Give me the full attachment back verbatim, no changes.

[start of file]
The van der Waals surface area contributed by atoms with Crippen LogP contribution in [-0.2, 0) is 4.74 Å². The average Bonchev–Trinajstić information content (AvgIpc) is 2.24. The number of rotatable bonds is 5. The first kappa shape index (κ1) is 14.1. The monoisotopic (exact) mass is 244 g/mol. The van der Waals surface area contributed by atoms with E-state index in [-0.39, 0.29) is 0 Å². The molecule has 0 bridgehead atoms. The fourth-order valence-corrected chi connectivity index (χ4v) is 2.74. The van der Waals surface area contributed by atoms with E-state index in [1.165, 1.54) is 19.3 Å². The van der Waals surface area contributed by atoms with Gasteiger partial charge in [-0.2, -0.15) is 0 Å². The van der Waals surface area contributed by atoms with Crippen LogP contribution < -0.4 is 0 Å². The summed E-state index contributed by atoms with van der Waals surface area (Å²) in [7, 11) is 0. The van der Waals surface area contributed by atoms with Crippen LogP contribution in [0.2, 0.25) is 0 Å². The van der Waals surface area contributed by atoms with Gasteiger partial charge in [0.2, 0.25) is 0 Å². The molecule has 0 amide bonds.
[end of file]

The van der Waals surface area contributed by atoms with Crippen LogP contribution in [-0.2, 0) is 4.74 Å². The average Bonchev–Trinajstić information content (AvgIpc) is 2.24. The number of rotatable bonds is 5. The first kappa shape index (κ1) is 14.1. The monoisotopic (exact) mass is 244 g/mol. The van der Waals surface area contributed by atoms with E-state index in [-0.39, 0.29) is 0 Å². The molecule has 0 bridgehead atoms. The fourth-order valence-corrected chi connectivity index (χ4v) is 2.74. The van der Waals surface area contributed by atoms with E-state index in [1.165, 1.54) is 19.3 Å². The van der Waals surface area contributed by atoms with Gasteiger partial charge in [-0.2, -0.15) is 0 Å². The van der Waals surface area contributed by atoms with Crippen LogP contribution < -0.4 is 0 Å². The summed E-state index contributed by atoms with van der Waals surface area (Å²) in [7, 11) is 0. The van der Waals surface area contributed by atoms with Crippen LogP contribution in [0.2, 0.25) is 0 Å². The van der Waals surface area contributed by atoms with Gasteiger partial charge in [0.2, 0.25) is 0 Å². The molecule has 0 amide bonds.